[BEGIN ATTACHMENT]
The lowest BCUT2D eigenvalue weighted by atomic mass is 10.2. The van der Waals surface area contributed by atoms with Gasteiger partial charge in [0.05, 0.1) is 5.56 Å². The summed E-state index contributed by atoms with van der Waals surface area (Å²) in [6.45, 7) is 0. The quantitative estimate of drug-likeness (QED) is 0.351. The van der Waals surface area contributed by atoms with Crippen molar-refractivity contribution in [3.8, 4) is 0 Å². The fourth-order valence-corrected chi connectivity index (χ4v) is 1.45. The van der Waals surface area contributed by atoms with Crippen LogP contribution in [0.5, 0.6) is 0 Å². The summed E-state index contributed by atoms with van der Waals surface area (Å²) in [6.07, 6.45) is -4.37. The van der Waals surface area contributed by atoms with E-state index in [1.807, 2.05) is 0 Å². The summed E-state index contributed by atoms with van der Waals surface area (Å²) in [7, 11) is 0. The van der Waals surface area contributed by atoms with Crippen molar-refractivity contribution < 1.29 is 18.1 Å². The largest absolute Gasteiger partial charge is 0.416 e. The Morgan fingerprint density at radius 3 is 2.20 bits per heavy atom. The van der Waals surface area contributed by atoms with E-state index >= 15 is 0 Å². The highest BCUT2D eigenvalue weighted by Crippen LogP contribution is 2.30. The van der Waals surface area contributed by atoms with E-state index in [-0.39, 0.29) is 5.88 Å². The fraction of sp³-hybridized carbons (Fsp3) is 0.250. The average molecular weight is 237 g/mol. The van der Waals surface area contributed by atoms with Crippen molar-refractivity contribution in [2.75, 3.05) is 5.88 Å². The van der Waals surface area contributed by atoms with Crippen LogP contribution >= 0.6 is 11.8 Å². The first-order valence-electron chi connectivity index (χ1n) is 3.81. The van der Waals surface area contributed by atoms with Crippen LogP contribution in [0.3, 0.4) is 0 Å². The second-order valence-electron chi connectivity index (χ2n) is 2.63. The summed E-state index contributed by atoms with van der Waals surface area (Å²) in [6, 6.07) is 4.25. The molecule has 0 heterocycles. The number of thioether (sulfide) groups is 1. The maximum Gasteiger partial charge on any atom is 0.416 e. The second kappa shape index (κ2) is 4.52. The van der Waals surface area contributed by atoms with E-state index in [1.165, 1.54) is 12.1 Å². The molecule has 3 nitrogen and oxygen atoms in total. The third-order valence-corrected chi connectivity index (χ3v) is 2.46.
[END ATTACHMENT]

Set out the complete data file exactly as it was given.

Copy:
The lowest BCUT2D eigenvalue weighted by atomic mass is 10.2. The van der Waals surface area contributed by atoms with Gasteiger partial charge in [0.05, 0.1) is 5.56 Å². The summed E-state index contributed by atoms with van der Waals surface area (Å²) in [6.45, 7) is 0. The quantitative estimate of drug-likeness (QED) is 0.351. The van der Waals surface area contributed by atoms with Crippen molar-refractivity contribution in [3.8, 4) is 0 Å². The fourth-order valence-corrected chi connectivity index (χ4v) is 1.45. The van der Waals surface area contributed by atoms with Crippen LogP contribution in [0.5, 0.6) is 0 Å². The summed E-state index contributed by atoms with van der Waals surface area (Å²) in [6.07, 6.45) is -4.37. The van der Waals surface area contributed by atoms with E-state index in [1.807, 2.05) is 0 Å². The summed E-state index contributed by atoms with van der Waals surface area (Å²) in [7, 11) is 0. The van der Waals surface area contributed by atoms with Crippen molar-refractivity contribution < 1.29 is 18.1 Å². The largest absolute Gasteiger partial charge is 0.416 e. The Morgan fingerprint density at radius 3 is 2.20 bits per heavy atom. The van der Waals surface area contributed by atoms with E-state index >= 15 is 0 Å². The highest BCUT2D eigenvalue weighted by Crippen LogP contribution is 2.30. The van der Waals surface area contributed by atoms with E-state index in [-0.39, 0.29) is 5.88 Å². The fraction of sp³-hybridized carbons (Fsp3) is 0.250. The average molecular weight is 237 g/mol. The van der Waals surface area contributed by atoms with Crippen molar-refractivity contribution in [2.75, 3.05) is 5.88 Å². The van der Waals surface area contributed by atoms with Crippen LogP contribution >= 0.6 is 11.8 Å². The first-order valence-electron chi connectivity index (χ1n) is 3.81. The van der Waals surface area contributed by atoms with Crippen LogP contribution in [0.3, 0.4) is 0 Å². The second-order valence-electron chi connectivity index (χ2n) is 2.63. The summed E-state index contributed by atoms with van der Waals surface area (Å²) in [6, 6.07) is 4.25. The molecule has 0 heterocycles. The number of thioether (sulfide) groups is 1. The maximum Gasteiger partial charge on any atom is 0.416 e. The second kappa shape index (κ2) is 4.52. The van der Waals surface area contributed by atoms with E-state index in [1.165, 1.54) is 12.1 Å². The molecule has 3 nitrogen and oxygen atoms in total. The third-order valence-corrected chi connectivity index (χ3v) is 2.46.